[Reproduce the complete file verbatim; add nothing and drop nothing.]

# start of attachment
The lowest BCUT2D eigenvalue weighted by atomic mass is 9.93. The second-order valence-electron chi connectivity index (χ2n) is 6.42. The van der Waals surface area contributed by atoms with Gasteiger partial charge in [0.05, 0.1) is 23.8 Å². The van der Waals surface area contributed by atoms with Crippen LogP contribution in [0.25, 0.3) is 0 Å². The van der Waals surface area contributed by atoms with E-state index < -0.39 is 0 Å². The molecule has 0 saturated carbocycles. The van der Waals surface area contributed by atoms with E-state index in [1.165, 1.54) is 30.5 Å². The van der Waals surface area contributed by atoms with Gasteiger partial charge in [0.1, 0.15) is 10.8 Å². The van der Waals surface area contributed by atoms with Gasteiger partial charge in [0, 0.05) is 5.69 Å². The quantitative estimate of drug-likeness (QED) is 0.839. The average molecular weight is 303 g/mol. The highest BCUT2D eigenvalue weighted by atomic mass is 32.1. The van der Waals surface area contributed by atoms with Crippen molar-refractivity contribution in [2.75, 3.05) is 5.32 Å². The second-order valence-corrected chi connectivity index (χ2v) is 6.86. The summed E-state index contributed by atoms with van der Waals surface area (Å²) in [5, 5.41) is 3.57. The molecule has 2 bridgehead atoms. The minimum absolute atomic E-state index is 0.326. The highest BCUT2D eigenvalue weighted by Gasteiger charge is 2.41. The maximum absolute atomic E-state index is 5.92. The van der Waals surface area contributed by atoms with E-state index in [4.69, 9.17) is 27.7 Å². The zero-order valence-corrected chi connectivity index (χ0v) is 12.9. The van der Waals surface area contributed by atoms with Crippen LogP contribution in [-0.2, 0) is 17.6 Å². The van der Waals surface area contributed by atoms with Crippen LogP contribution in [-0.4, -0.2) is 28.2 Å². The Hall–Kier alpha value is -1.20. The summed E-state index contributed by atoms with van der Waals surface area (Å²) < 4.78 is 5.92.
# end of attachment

The lowest BCUT2D eigenvalue weighted by atomic mass is 9.93. The second-order valence-electron chi connectivity index (χ2n) is 6.42. The van der Waals surface area contributed by atoms with Gasteiger partial charge in [0.05, 0.1) is 23.8 Å². The van der Waals surface area contributed by atoms with Crippen LogP contribution in [0.25, 0.3) is 0 Å². The van der Waals surface area contributed by atoms with E-state index < -0.39 is 0 Å². The molecule has 0 saturated carbocycles. The van der Waals surface area contributed by atoms with E-state index in [1.165, 1.54) is 30.5 Å². The van der Waals surface area contributed by atoms with Gasteiger partial charge in [0.1, 0.15) is 10.8 Å². The van der Waals surface area contributed by atoms with Gasteiger partial charge in [0, 0.05) is 5.69 Å². The quantitative estimate of drug-likeness (QED) is 0.839. The average molecular weight is 303 g/mol. The highest BCUT2D eigenvalue weighted by atomic mass is 32.1. The van der Waals surface area contributed by atoms with Crippen molar-refractivity contribution in [2.75, 3.05) is 5.32 Å². The second-order valence-corrected chi connectivity index (χ2v) is 6.86. The summed E-state index contributed by atoms with van der Waals surface area (Å²) in [5, 5.41) is 3.57. The molecule has 2 bridgehead atoms. The minimum absolute atomic E-state index is 0.326. The highest BCUT2D eigenvalue weighted by Gasteiger charge is 2.41. The maximum absolute atomic E-state index is 5.92. The van der Waals surface area contributed by atoms with E-state index in [4.69, 9.17) is 27.7 Å². The zero-order valence-corrected chi connectivity index (χ0v) is 12.9. The van der Waals surface area contributed by atoms with Crippen LogP contribution in [-0.2, 0) is 17.6 Å². The van der Waals surface area contributed by atoms with Crippen LogP contribution in [-0.4, -0.2) is 28.2 Å². The Hall–Kier alpha value is -1.20. The summed E-state index contributed by atoms with van der Waals surface area (Å²) < 4.78 is 5.92.